Effective Implementation of Animal Assisted Education Interventions in the Inclusive Early Childhood Education Classroom

  • Dawn D. SandtEmail author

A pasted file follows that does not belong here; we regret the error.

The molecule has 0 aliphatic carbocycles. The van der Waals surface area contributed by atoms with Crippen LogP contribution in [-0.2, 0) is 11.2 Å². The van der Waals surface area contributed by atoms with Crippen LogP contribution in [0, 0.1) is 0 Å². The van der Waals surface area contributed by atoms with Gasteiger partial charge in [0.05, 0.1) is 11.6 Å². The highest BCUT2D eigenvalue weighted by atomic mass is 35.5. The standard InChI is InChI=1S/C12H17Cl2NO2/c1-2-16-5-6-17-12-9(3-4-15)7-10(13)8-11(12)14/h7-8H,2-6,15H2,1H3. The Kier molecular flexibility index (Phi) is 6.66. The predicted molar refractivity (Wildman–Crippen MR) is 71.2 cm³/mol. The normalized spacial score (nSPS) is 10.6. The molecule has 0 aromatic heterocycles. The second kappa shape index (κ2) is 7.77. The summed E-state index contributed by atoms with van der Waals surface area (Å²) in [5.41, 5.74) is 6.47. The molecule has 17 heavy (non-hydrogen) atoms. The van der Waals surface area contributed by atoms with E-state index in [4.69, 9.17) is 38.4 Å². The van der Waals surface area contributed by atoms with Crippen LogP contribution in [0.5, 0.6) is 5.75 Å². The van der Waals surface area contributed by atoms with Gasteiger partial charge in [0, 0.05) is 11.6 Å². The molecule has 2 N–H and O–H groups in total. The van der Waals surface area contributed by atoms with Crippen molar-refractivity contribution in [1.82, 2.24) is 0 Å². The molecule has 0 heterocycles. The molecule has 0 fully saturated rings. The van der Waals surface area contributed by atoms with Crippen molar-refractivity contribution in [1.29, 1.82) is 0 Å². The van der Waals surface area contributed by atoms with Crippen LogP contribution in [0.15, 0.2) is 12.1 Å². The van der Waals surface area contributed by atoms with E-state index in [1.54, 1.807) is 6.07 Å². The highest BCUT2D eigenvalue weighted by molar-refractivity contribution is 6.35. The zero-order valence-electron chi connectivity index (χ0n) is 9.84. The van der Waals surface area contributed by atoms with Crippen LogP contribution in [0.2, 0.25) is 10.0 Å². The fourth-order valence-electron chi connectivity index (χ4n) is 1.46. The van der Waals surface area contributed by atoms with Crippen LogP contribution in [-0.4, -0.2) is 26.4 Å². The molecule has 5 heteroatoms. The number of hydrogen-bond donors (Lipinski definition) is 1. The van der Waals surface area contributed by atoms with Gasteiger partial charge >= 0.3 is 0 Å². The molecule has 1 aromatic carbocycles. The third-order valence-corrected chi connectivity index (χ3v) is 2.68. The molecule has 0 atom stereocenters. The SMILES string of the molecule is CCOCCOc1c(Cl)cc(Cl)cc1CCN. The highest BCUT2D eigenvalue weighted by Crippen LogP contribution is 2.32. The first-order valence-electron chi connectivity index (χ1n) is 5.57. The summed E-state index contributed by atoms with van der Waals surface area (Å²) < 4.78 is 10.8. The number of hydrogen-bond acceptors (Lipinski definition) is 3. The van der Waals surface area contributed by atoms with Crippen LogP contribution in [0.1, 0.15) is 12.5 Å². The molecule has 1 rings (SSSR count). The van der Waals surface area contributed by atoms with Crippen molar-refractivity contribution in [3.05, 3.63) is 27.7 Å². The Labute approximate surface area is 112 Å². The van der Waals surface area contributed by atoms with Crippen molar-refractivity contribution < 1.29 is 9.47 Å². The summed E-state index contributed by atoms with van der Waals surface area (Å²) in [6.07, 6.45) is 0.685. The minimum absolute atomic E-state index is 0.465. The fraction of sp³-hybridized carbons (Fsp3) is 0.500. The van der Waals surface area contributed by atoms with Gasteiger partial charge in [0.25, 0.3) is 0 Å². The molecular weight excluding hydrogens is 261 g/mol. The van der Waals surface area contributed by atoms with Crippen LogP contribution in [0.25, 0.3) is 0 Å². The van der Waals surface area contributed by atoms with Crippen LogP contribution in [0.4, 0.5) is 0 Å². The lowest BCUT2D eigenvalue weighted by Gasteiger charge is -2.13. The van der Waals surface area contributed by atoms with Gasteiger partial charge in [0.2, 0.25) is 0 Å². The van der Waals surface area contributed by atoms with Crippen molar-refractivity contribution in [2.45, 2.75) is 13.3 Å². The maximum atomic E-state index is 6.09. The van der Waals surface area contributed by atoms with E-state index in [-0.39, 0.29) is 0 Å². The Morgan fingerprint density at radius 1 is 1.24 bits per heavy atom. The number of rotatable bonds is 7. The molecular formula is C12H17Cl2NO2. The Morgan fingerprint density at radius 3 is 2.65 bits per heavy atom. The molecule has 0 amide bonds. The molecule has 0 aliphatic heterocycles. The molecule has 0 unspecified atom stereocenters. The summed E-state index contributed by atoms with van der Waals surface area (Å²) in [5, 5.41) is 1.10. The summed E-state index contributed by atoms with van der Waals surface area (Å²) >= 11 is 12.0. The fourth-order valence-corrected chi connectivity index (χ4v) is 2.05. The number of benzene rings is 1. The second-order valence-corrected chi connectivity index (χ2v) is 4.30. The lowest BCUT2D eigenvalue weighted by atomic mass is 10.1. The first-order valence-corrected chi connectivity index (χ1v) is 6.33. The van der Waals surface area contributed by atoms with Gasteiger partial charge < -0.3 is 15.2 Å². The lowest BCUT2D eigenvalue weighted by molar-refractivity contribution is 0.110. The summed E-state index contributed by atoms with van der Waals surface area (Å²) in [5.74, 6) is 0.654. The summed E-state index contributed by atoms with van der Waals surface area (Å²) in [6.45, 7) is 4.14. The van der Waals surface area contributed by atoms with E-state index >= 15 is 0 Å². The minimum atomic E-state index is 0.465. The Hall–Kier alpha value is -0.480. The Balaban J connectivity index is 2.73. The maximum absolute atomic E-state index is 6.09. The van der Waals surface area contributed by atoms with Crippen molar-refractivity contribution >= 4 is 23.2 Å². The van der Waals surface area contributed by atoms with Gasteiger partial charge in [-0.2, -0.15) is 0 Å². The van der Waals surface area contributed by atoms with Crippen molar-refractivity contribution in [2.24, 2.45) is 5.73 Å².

The use of therapy dogs as an animal-assisted education (AAE) intervention in the early childhood special education classroom (ECSE) is a growing phenomenon. Research reflects the potential of using canines to support the academic and functional performance of young students with disabilities. Using therapy dogs in a classroom setting to support AAE might seem simple, but the author encourages ECSE teachers, principals, and handlers to adopt certain practices that will ultimately promote safe human–animal interactions and effective educational opportunities. The effective implementation of AAE with therapy dogs in an ECSE classroom requires the discussion of appropriate protocol; careful planning between the handler, principal, school staff; and reflective practice. A protocol will ensure the safety and well-being of young students with disabilities and the canine. Handlers and ECSE teachers should embrace a co-planning approach that synthesizes the content knowledge of the ECSE teacher and the canine expertise of the handler. Reflective practices along with co-planning will ensure both teacher and handler implement an intervention that potentially optimizes student learning toward an academic or functional performance goal. Collaboration among professionals is critical to meeting established student learning outcomes. A lack of collaboration may result in the implementation of ill-planned, ill-implemented practices that are misaligned to established human–animal interaction standards and may have negative consequences for student and canine health and behavior. This article will discuss strategies that will help school staff and therapy dog handlers promote appropriate practices during the implementation of AAE interventions.